President Hassan Rouhani said on Tuesday Iran would not wage war against any nation, sounding a note of restraint after the United States announced more troop deployments to the Middle East.
Fears of a confrontation between Iran and its long-time foe the United States have mounted since Thursday when two oil tankers were attacked near the strategic Strait of Hormuz shipping lane, which Washington blamed on Tehran.
Iran denied involvement in the attacks and said on Monday it would soon breach limits on how much enriched uranium it can stockpile under a 2015 nuclear deal, which had sought to limit its nuclear capabilities.
Exceeding the uranium cap at the heart of the accord would prompt a diplomatic crisis, forcing the other signatories, which include China, Russia and European powers, to confront Iran.
The standoff drew a call for caution from China. Its top diplomat warned that the world should not open a “Pandora’s Box” in the Middle East, as he denounced U.S. pressure on Iran and called on it not to drop out of the landmark nuclear deal.
Russia urged restraint on all sides.
In a speech, Rouhani dismissed U.S. efforts to isolate Iran as unsuccessful and suggested the U.S. administration of President Donald Trump was inexperienced in international affairs.
But he said Iran did not seek conflict.
“Iran will not wage war against any nation,” Rouhani said in a speech broadcast live on state TV. “Despite all of the Americans’ efforts in the region and their desire to cut off our ties with all of the world and their desire to keep Iran secluded, they have been unsuccessful.”
On Monday, Iranian officials made several assertive comments about security, including the secretary of Iran’s Supreme National Security Council, Ali Shamkhani, who said Tehran was responsible for security in the Gulf and urged U.S. forces to leave the region.
Acting U.S. Defense Secretary Patrick Shanahan on Monday announced the deployment of about 1,000 more troops to the Middle East for what he said were defensive purposes, citing concerns about a threat from Iran.
The new U.S. deployment is in addition to a 1,500-troop increase announced last month in response to tanker attacks in May. Washington previously tightened sanctions, ordering all countries and companies to halt imports of Iranian oil or be banished from the global financial system.
Iran’s announcement on Monday that it would soon breach limits on how much enriched uranium it can stockpile under the deal was denounced by a White House National Security Council spokesman as “nuclear blackmail.”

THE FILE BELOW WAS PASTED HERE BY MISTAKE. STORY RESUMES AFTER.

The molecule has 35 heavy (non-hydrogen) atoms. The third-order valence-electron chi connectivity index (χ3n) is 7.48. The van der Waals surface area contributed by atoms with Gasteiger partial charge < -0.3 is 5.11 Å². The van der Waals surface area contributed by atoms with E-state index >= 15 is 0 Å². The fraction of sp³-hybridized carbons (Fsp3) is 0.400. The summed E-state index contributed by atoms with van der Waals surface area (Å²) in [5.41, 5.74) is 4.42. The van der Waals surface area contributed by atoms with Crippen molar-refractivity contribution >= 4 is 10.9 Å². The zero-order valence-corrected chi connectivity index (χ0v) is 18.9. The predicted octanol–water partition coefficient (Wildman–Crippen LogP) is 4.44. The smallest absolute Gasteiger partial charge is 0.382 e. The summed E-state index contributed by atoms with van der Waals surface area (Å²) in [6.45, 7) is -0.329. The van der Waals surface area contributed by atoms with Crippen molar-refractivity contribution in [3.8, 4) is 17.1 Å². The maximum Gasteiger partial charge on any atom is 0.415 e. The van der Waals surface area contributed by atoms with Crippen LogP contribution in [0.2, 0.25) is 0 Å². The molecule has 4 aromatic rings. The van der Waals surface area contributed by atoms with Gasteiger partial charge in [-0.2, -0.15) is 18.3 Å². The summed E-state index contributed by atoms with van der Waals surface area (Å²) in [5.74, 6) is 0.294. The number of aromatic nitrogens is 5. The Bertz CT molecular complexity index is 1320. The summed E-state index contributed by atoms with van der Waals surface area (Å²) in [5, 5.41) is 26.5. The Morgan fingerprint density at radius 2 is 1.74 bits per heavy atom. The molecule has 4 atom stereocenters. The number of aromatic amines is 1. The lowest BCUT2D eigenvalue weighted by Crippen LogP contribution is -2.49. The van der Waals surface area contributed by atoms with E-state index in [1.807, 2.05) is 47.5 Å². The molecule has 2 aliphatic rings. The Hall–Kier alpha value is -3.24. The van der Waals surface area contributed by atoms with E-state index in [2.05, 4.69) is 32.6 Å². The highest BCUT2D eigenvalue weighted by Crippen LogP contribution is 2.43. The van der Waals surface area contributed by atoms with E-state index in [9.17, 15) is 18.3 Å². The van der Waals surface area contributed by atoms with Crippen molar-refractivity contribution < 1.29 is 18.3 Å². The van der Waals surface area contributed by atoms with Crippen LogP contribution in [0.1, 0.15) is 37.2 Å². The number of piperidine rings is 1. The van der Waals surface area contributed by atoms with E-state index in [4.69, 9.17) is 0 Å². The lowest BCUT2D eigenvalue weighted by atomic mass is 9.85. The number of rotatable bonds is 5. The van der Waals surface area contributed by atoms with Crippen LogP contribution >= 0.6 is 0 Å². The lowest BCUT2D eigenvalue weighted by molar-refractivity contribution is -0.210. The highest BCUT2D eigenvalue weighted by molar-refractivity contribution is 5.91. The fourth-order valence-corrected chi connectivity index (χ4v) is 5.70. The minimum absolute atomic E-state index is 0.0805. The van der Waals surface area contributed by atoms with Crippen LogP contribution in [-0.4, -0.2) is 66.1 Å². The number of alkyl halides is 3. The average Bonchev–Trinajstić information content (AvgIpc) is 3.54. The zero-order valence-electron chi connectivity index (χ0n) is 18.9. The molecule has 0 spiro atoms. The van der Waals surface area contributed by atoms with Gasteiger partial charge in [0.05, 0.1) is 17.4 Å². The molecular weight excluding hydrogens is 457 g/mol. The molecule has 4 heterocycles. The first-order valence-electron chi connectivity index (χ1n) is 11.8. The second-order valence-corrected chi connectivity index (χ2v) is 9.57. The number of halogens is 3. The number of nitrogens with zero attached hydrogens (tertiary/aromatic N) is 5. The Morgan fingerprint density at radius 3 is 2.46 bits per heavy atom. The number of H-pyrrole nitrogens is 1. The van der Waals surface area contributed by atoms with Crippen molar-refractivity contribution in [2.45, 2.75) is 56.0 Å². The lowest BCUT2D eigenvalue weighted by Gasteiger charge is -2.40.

The move further undermines the nuclear pact, but Rouhani said on Monday the collapse of the deal would not be in the interests of the region or the world.
The nuclear deal seeks to head off any pathway to an Iranian nuclear bomb in return for the removal of most international sanctions.
Speaking in Beijing, Chinese State Councillor Wang Yi said the United States should not use “extreme pressure” to resolve issues with Iran.
CHINA “VERY CONCERNED”
Wang told reporters China, a close energy partner of Iran, was “of course, very concerned” about the situation in the Gulf and with Iran, and called on all sides to ease tension.
“We call on all sides to remain rational and exercise restraint, and not take any escalatory actions that irritate regional tensions, and not open a Pandora’s box,” Wang said.
“In particular, the U.S. side should alter its extreme pressure methods,” Wang said. “Any unilateral behaviour has no basis in international law. Not only will it not resolve the problem, it will only create an even greater crisis.”
Wang also said the Iran nuclear deal was the only feasible way to resolve its nuclear issue, and urged Iran to be prudent.
European Union foreign policy chief Federica Mogherini said the EU would only react to any breach if the International Atomic Energy Agency formally identified one.
The Trump administration says the deal, negotiated by Democratic President Barack Obama, was flawed as it is not permanent, does not address Iran’s missile programme and does not punish it for waging proxy wars in other Middle East countries.